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New approaches to digital archival collections [report]

On the same day that Paola Marchionni and I speak at this year’s UKSG conference on the subject of digital archival collections (‘DACs’), we are pleased to make available a new report summarising the series of roundtable talks, described in a previous post on this blog, in which representatives of libraries and publishers came together to discuss the future direction of these important elements of the research infrastructure.

You can click here to read the report in full:

New Approaches to DACs report (April 2021) FINAL

Our thanks to both the members of our DAC Advisory Group who shaped, ran and fully engaged in the series of talks, and also to the participating publishers – Adam Matthew Digital, Gale Cengage, ProQuest and Taylor & Francis – all of whom joined these discussions in an open and honest manner and allowed them to be genuinely informative and useful.

The full report (linked above) outlines the specific issues and concerns driving these discussions, provides some context and background to the topic, and details the various messages and talking points raised during the roundtables. To provide clarity and to encourage focus we have attempted to distil the process into six key recommendations – reflecting on the original themes and points of consideration:

Summary of Recommendations

  • Publishers are encouraged to set up UK-wide library advisory boards for the development of DACs to ensure their offer is informed by faculty and library. Libraries are also encouraged to approach publishers if they wish to be included in existing advisory groups.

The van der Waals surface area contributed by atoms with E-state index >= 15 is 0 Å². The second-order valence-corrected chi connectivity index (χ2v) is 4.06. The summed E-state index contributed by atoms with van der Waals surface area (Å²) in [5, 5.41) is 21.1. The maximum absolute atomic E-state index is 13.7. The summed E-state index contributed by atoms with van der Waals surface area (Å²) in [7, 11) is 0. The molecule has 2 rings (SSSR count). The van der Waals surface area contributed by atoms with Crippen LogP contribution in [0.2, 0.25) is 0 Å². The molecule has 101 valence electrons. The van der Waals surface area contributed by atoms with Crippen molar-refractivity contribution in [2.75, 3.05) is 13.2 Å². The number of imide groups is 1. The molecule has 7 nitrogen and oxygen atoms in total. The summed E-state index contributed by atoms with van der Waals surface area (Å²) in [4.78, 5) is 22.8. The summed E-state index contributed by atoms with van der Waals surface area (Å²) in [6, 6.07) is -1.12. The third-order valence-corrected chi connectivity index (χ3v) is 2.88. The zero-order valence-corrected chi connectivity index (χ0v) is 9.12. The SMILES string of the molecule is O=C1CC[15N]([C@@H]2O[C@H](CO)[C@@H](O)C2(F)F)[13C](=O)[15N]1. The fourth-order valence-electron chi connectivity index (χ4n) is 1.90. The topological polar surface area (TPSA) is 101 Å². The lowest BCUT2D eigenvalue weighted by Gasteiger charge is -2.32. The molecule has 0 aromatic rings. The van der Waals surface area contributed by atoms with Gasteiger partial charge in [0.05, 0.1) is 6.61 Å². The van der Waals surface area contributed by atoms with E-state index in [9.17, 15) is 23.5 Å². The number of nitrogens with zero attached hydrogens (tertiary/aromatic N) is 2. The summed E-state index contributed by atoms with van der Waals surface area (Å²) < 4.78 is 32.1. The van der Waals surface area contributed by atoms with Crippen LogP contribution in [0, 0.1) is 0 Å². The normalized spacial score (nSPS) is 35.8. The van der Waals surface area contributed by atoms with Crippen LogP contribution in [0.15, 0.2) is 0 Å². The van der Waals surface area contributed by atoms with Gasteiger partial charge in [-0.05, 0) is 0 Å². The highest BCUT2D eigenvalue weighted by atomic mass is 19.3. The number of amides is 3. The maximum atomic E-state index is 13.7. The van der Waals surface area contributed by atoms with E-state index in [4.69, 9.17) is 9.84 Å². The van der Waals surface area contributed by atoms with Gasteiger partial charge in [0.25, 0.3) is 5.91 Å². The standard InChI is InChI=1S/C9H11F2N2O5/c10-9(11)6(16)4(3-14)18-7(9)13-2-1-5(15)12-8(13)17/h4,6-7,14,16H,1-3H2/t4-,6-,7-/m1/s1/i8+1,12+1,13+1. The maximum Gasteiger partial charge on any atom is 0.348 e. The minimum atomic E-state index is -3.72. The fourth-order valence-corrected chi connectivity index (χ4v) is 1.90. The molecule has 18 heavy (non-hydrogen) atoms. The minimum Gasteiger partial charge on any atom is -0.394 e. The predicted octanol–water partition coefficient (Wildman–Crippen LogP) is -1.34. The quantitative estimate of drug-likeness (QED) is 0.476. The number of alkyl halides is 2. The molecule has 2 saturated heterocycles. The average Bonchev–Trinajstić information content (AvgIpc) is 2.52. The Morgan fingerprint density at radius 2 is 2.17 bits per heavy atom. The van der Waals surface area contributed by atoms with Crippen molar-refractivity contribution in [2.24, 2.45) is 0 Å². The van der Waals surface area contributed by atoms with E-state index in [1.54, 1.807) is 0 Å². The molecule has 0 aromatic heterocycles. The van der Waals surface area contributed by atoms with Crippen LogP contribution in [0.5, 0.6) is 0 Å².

• Publishers are encouraged to work more closely with the community to ensure that DAC content provision reflects increasing teaching requirements and consider developing collections or subsets of larger collections focused on teaching needs.
  • Publishers should consider or revisit the implementation of multiple payment and evaluation methods to support uptake of DACs across Jisc bands. Libraries are also encouraged to propose to publishers, and Jisc, alternative approaches that are more affordable to them.
  • Publishers should consider providing full metadata records to libraries when they purchase a product, possibly wrapping up the cost of metadata in the price of the collection.
  • Libraries are encouraged to be more proactive in showing leadership in the community around DACs and championing their value in teaching, learning and research.
  • The community and publishers are encouraged to work with Jisc to address some of these issues.

Please download and read the report in full to see the breadth of discussion and the circumstances and concerns that lie beneath these proposals.

Finally, I should like to thank my colleague Peter Findlay – who has been the key point of liaison with the DAC Advisory Group and who not only organised this complex series of meetings with participants from all around the UK and beyond, but also set about sorting and collating the thousands of words spoken across hours of discussion into a coherent and accurate report of our findings.

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